OAKLAND (CBS SF) — The Alameda County Board of Supervisors voted unanimously Tuesday to place an affordable housing bond measure on the ballot in November.

“The Affordable Housing Bond will provide $580 million in investment in affordable homes for low-income renters, down payment assistance for first time home buyers and an innovation fund to seek new solutions,” Alameda County Supervisor Wilma Chan said in a statement.

READ MORE: UPDATE: Fawn Fire Grows to 6,850 Acres in Shasta County; No New Structures Destroyed

Board members said the bond measure’s language and priorities were developed through a multi-step stakeholder process.

Supervisors said the measure will create and protect affordable housing options for the people who need it most, including seniors and the disabled, veterans, low-income families and the homeless.

If the county’s voters approve the measure in the Nov. 8 election, $120 million of the $580 million that will be raised will pay for homeowner
programs such as down payment assistance loans and $460 million will go toward rental housing programs.

READ MORE: Costco Limits Water, Toilet Paper, Other Purchases Due To Supply Chain Delays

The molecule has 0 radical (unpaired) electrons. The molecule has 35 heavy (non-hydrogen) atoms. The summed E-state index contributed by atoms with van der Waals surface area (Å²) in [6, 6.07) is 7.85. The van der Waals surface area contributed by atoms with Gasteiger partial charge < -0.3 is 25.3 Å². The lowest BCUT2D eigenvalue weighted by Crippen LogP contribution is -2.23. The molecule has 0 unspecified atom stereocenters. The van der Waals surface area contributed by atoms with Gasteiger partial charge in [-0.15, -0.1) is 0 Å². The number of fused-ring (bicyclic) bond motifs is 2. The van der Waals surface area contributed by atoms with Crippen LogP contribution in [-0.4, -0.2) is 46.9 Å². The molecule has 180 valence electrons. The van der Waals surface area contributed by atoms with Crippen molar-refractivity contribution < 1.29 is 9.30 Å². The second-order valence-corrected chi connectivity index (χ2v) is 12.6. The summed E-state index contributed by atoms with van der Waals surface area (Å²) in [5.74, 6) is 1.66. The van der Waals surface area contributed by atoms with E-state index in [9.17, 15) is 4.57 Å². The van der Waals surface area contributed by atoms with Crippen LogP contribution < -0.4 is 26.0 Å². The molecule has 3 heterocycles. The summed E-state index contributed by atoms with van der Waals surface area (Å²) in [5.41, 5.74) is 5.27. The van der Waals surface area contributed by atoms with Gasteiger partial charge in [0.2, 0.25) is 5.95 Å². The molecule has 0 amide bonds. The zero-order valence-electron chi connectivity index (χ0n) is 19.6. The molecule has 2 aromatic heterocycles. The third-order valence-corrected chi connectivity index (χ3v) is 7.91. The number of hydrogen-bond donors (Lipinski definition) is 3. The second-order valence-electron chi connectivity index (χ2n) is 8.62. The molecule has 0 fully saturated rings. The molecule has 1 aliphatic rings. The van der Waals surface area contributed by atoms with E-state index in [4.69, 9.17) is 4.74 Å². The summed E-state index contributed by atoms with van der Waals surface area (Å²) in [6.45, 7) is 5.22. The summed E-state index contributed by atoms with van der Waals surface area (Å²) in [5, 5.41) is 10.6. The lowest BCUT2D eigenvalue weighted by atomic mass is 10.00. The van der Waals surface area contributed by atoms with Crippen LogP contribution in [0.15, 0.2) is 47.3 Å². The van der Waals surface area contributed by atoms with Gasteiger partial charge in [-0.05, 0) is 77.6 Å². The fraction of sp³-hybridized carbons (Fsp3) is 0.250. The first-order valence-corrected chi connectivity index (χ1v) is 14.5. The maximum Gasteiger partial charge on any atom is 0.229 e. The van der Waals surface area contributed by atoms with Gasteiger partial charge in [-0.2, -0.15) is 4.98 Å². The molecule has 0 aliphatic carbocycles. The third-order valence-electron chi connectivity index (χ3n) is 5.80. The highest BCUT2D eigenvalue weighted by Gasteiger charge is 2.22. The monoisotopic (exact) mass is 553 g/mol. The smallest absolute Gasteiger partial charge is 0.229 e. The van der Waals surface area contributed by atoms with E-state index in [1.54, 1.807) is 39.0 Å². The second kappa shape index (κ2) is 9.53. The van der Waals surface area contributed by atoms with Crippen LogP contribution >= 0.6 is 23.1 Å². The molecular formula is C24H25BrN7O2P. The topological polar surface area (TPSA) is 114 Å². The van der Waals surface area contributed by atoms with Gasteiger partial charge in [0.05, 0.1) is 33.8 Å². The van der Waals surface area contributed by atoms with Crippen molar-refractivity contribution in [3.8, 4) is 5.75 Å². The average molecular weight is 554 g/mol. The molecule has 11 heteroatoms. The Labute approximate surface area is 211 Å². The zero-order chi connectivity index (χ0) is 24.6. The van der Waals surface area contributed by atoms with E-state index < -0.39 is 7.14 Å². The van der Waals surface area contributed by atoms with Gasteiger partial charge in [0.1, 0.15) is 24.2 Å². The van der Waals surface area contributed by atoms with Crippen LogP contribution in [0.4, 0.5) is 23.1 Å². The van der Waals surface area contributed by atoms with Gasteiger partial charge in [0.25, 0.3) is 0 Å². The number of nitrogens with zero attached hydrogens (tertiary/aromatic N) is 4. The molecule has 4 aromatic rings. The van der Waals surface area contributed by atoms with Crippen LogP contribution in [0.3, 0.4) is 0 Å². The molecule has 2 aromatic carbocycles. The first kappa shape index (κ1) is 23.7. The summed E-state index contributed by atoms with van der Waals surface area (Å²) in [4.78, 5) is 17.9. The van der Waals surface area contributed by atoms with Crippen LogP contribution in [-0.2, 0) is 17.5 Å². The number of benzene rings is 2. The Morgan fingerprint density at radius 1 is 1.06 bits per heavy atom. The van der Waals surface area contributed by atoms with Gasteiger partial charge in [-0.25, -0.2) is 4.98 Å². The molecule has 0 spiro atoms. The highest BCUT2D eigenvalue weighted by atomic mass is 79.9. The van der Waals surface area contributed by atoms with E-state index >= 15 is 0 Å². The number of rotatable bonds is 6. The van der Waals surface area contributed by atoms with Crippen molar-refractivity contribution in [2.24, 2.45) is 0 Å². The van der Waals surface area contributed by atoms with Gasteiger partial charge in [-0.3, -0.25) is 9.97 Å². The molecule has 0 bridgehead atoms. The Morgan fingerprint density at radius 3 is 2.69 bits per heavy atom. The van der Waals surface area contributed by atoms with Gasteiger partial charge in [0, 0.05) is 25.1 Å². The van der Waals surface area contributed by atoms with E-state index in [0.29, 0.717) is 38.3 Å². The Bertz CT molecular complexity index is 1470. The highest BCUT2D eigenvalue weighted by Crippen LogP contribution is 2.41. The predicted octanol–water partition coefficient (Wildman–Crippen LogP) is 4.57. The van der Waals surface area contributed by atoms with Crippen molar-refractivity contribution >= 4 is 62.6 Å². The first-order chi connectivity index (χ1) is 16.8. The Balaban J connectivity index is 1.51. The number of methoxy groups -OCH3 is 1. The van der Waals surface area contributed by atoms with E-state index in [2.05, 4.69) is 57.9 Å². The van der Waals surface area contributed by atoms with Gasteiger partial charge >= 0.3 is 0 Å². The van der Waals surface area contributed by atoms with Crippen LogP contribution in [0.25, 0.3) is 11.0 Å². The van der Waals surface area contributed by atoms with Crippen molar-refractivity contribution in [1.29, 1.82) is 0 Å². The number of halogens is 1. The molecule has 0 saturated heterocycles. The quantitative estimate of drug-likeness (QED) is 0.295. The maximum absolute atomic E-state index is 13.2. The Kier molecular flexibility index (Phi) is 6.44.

Supervisors said among the reasons that the bond measure is needed is that rents in Alameda County have risen 34 percent since 2011, median home prices have nearly doubled since 2010 and a two- bedroom apartment rents for an average of $2,200 a month.

Board members said there are more than 8,000 homeless people in Alameda County on an annual basis and it is increasingly difficult to find an affordable place to live in the county.

They said seniors, veterans and disabled individuals are among the hardest hit, as are working families and youths who leave foster care. Supervisors said working families also are impacted because many families spend half of their income on housing.

MORE NEWS: SF City Planners Won't Allow Taqueria El Farolito In North Beach Due To 'Chain Store' Ban

Board members said it’s estimated that the county has 60,000 fewer homes than are needed for low-income families who need help now.